|Tuesday, April 10, 2007
11:14 - Lock washer
John Gruber has a nice piece a-sploding a few myths about the AAC format that seem to be gaining currency.
AAC is not “unique” to Apple. It’s not even controlled or invented by Apple, or any other single company. It is an ISO standard that was invented by engineers at Dolby, working with companies like Fraunhofer, Sony, AT&T, and Nokia. Licensing is controlled by Via. For up to 400,000 units per year, AAC playback costs $1.00 per unit; for more than 400,000 units per year, the price drops to $0.74 per unit.
In terms of licensing costs, patents, and openness, AAC is very much comparable to MP3. MP3 does have the advantage of near-ubiquitous support in consumer electronics and software; AAC has the advantage of slightly better audio quality at the same encoding bitrate. Additionally, MP3 requires a royalty fee of 2 percent for “electronic music distribution”, AAC requires no royalty fee for distribution.
Gruber's purpose in writing the article is to put paid to FUD about AAC in general; he doesn't, however, really address the question of DRM'd AAC (using FairPlay), which is an Apple-specific implementation. I feel I ought to point out, in case it looks like an omission, that the reason why he isn't addressing this is clear if you've read his previous missives on the subject: the people who bark about FairPlay being a "lock-in" feature for Apple and the iPod always seem to miss the fact that you're perfectly free to rip your CDs to MP3 or unprotected AAC and put those on your iPod; nothing in the iTunes/iPod universe requires you to ever, ever touch FairPlay if you don't want to.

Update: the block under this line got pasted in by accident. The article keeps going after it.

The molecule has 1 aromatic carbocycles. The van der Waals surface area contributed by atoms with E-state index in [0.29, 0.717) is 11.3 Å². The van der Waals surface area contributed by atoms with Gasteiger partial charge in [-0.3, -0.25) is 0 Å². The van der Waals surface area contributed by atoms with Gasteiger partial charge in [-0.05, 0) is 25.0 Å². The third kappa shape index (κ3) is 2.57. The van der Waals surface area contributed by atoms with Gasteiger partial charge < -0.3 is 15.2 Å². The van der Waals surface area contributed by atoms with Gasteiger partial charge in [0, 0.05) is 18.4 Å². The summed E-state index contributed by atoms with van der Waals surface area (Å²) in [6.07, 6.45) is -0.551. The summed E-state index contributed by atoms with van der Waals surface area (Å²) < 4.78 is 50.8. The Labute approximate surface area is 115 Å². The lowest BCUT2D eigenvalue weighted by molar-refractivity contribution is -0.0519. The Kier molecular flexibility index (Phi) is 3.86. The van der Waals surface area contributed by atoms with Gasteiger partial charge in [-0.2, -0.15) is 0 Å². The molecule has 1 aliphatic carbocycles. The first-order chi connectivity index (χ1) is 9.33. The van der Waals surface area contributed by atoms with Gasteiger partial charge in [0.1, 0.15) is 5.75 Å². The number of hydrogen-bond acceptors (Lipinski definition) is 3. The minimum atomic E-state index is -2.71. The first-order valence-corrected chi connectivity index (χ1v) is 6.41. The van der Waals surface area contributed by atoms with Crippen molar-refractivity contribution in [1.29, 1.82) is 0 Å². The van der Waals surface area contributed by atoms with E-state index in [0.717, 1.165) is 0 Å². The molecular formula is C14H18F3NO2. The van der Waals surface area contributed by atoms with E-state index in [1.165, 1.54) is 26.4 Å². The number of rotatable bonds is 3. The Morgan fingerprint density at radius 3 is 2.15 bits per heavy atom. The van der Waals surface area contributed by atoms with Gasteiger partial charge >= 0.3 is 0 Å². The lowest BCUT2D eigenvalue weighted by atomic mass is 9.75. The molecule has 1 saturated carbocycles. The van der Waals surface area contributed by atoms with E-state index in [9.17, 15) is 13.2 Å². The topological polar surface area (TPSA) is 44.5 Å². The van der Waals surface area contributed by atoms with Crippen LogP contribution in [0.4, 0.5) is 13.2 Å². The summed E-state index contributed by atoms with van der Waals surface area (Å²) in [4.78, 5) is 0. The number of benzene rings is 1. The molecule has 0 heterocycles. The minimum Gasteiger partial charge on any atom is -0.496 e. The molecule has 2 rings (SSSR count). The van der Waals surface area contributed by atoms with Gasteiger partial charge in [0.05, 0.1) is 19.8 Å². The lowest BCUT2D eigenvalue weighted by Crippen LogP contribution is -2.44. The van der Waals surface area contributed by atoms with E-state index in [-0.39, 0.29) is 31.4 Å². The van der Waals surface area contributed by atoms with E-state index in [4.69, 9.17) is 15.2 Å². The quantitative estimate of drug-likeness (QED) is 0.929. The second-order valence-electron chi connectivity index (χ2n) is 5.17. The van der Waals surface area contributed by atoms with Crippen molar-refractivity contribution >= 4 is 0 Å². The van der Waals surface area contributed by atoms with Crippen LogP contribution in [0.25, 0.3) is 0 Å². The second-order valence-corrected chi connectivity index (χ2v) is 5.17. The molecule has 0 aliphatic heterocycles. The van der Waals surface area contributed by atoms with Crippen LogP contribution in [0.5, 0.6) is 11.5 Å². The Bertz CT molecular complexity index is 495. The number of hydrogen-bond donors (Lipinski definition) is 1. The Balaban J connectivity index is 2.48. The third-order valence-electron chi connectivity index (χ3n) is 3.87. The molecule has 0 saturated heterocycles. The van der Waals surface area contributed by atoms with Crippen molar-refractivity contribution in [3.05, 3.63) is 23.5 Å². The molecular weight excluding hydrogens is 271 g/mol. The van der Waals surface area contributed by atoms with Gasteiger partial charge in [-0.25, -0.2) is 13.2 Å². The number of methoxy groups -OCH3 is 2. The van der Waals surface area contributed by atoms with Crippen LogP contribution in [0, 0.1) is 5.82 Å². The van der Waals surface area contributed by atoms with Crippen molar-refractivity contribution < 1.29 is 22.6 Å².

He makes this point:
The ideal scenario would be for a genuinely open and free file format such as Ogg Vorbis to supplant MP3 as the de facto world standard. No patents, no licensing fees, a documented file format, open source libraries for encoding and decoding. That doesn’t seem to be in the cards, however. In the real world, major corporations only seem comfortable with multimedia formats backed by other large corporations.